When registrations are first issued, an initial inventory must be conducted, which is a physical inventory of the controlled substances in the registrant’s possession. If there are no controlled substances present, a record of zero should be made. Additional physical inventories of the controlled substances in possession must be made on a biennial basis, with the inventory date taking place within two years of the previous inventory. Of course a perpetual inventory of all controlled substances must be maintained on an ongoing basis, and there are specific recordkeeping requirements for this perpetual inventory. As best practice, some facilities opt to conduct monthly physical […]

Remind Employees About Self-Identifying

doctorThe fifth edition of Biosafety in Microbiological and Biomedical Laboratories (BMBL) states that personal health status may impact an individual’s susceptibility to infection, ability to receive immunizations or prophylactic interventions. This statement is included even in biosafety level 1 laboratories, so be sure to address this for all biological laboratories.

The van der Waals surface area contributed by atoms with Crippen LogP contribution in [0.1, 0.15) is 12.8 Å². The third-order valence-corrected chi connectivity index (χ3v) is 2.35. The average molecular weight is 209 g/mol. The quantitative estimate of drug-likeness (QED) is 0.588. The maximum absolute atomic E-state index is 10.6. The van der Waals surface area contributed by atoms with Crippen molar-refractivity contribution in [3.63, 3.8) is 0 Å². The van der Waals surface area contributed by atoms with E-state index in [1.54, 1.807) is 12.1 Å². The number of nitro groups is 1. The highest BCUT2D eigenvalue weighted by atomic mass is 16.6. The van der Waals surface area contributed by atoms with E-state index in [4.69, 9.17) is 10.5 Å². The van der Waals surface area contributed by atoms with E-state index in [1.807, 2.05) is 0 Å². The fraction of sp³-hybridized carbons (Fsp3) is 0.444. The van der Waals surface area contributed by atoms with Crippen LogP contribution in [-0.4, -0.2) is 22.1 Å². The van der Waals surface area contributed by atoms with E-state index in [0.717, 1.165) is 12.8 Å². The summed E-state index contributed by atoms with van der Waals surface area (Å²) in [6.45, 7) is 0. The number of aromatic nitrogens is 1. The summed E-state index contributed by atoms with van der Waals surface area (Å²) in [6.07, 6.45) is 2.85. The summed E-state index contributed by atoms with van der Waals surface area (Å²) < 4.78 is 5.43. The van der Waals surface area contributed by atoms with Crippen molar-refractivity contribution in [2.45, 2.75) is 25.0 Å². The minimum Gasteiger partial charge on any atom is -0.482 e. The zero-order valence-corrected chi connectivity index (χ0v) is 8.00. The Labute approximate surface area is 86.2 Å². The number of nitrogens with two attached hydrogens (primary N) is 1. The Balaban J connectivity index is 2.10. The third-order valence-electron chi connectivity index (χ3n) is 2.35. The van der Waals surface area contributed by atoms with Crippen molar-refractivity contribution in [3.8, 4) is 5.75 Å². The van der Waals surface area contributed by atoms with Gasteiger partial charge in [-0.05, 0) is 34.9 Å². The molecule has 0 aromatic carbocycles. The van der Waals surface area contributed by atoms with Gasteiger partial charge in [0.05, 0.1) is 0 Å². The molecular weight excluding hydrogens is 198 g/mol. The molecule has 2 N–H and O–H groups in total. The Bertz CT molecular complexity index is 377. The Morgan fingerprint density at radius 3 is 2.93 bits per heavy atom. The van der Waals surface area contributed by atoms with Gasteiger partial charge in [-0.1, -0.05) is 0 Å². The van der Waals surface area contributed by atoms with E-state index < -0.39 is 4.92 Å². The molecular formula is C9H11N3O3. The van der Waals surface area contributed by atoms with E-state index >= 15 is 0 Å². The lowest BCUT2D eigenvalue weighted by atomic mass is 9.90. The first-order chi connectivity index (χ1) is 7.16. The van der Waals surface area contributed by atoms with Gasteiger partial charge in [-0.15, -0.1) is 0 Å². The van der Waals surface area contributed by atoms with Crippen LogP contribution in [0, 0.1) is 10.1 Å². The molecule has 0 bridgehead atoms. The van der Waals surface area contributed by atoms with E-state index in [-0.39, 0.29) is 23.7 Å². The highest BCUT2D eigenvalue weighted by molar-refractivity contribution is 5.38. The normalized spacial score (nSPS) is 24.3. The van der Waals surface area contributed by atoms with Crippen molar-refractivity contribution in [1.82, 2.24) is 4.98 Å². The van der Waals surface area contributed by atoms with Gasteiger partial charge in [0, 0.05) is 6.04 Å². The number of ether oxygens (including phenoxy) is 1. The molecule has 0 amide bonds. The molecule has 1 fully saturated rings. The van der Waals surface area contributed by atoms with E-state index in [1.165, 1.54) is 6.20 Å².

Laboratory supervisors are responsible for ensuring that training regarding each individual’s duties and the precautions to take to prevent exposure is held. An integral part of this training is to inform lab workers about immune competence and conditions that may cause individuals to be more susceptible to infection.

Individuals should universally be encouraged to self-identify to the occupational healthcare provider if they are immunocompromised in any way. Guidance on each individual situation should be provided by an occupational health physician or the individual’s physician.